Expats in Australia hit by lifetime allowance
British expats are among those living in Australia who could see their plans for retirement being derailed following legislation that limits how much they can save into their pensions.
That’s because the Australian government has brought in a lifetime allowance cap for pensions of £250,000 or A$500,000. In comparison, the lifetime pension savings allowance in the UK is £1 million – it was, until last month, £1.25m.Now the Australian move is to be backdated to 1 July 2007 so any British expats who transferred more than £250,000 could be hit with a 49% tax charge on the excess amount.
Australia is a popular destination for British retirees who could save up to £91,500 into their fund over a year or £207, 500 over three years. The new rules could apparently affect around 15,000 Brits.
One financial expert that deals with British expats in Australia, Alex Norwood at Montfort International, said that any UK national receiving tax relief on their pension savings in the UK may now have to reconsider opting for other savings vehicles for their excess money.
Unlike the UK, it appears that the Australian government is planning to legislate against early access to pension savings with the country’s superannuation system providing money for a worker’s retirement.
Other planned changes include reducing how much someone can save into their pension pot every year and removing the work test for those wanting to contribute to a ‘Super’ pension scheme between the ages of 65 and 75.
Expats leave Australia due to money worries
Meanwhile, British expat retirees are leaving Australia because of soaring medical insurance bills and frozen state pensions, according to news reports.
Now retired Brits are looking to return to the UK or move to another country with a cheap lifestyle, with those pensioners living on a temporary visa facing particular financial hardship.
To renew the temporary seven-year visa, expats must show proof they have paid for medical insurance premiums, while pensioners who have a permanent visa are covered under the country’s Medicare system which covers most treatment costs.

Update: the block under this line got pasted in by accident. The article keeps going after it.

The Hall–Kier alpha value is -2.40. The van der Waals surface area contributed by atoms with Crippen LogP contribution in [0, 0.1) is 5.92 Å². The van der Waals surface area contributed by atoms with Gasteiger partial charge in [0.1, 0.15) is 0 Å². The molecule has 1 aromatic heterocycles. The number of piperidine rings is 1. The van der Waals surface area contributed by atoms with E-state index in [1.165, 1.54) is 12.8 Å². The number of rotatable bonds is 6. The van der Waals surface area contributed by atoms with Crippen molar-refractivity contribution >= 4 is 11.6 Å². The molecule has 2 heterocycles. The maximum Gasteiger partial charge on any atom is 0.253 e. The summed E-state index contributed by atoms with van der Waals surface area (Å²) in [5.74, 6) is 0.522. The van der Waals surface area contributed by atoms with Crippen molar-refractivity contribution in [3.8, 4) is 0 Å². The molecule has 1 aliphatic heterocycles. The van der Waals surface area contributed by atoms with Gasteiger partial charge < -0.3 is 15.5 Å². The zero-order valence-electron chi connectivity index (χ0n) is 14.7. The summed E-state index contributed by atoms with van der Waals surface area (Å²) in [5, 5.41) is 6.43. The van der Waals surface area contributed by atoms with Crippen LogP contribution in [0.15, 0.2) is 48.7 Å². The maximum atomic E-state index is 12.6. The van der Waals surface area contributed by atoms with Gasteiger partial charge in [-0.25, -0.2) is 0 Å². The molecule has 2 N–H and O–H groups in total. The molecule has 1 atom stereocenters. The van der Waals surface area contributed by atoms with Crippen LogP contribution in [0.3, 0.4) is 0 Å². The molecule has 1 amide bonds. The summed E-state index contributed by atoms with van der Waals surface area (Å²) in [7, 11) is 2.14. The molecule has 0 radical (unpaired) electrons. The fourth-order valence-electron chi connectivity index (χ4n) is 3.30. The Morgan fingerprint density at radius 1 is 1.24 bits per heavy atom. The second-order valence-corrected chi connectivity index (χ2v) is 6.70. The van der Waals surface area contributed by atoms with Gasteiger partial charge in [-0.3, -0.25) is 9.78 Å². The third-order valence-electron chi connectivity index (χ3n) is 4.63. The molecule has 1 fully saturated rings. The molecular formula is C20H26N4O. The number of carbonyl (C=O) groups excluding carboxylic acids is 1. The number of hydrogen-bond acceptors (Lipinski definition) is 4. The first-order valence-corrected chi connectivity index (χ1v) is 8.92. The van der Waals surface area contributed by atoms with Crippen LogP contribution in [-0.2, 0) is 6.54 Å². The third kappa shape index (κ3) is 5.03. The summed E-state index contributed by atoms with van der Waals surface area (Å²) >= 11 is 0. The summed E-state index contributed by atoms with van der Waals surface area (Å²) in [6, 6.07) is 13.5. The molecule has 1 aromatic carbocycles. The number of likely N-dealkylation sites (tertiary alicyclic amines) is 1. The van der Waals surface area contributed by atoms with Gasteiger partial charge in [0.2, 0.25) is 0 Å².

One pensioner rights group says growing numbers of Brits are looking to leave and says the frozen UK pension is most to blame, coupled with the fast rising private health cover premiums.
Expats' remittances revealed
The amount that expats living and working around the world sent home to families and friends has been revealed in the World Bank Migration and Remittances Factbook.
The data reveals that expats working in the United States sent home $56.3 billion to take up the top spot.
Expats in Saudi Arabia are second place with $36.9 billion being remitted back home, followed by expats in Russia with $32.6 billion, those in Switzerland sent home $24.7 billion and expats in Germany remitted $20.8 billion.
The top 10 is made up from expats in Kuwait in seventh place on $18.8 billion, in France expats sent home $13.8 billion, Luxembourg the figure is $12.7 billion and expats in the United Kingdom sent home $11.5 billion.
The Factbook says that the money transfers are now a major source of income for families around the world, particularly those in poor and developing countries.
The latest figures for 2015, reveal that remittances grew to $431.6 billion, a rise of 0.4% on 2014’s figure.
The data reveals where expats are sending their money to. India is in first place with $69 billion, China is in second place on $64 billion and the Philippines is third on $28 billion. The remainder of the top five is made up of Mexico on $25 billion and Nigeria with $21 billion.
The World Bank says that with the world’s economy picking up, particularly with better economic performance in the United States and Europe, remittances for 2016 should be even higher.
Expats in Saudi should be 'integrated'
A new study in Saudi Arabia is calling for expats to be integrated into their society and for the sponsorship system to be abolished.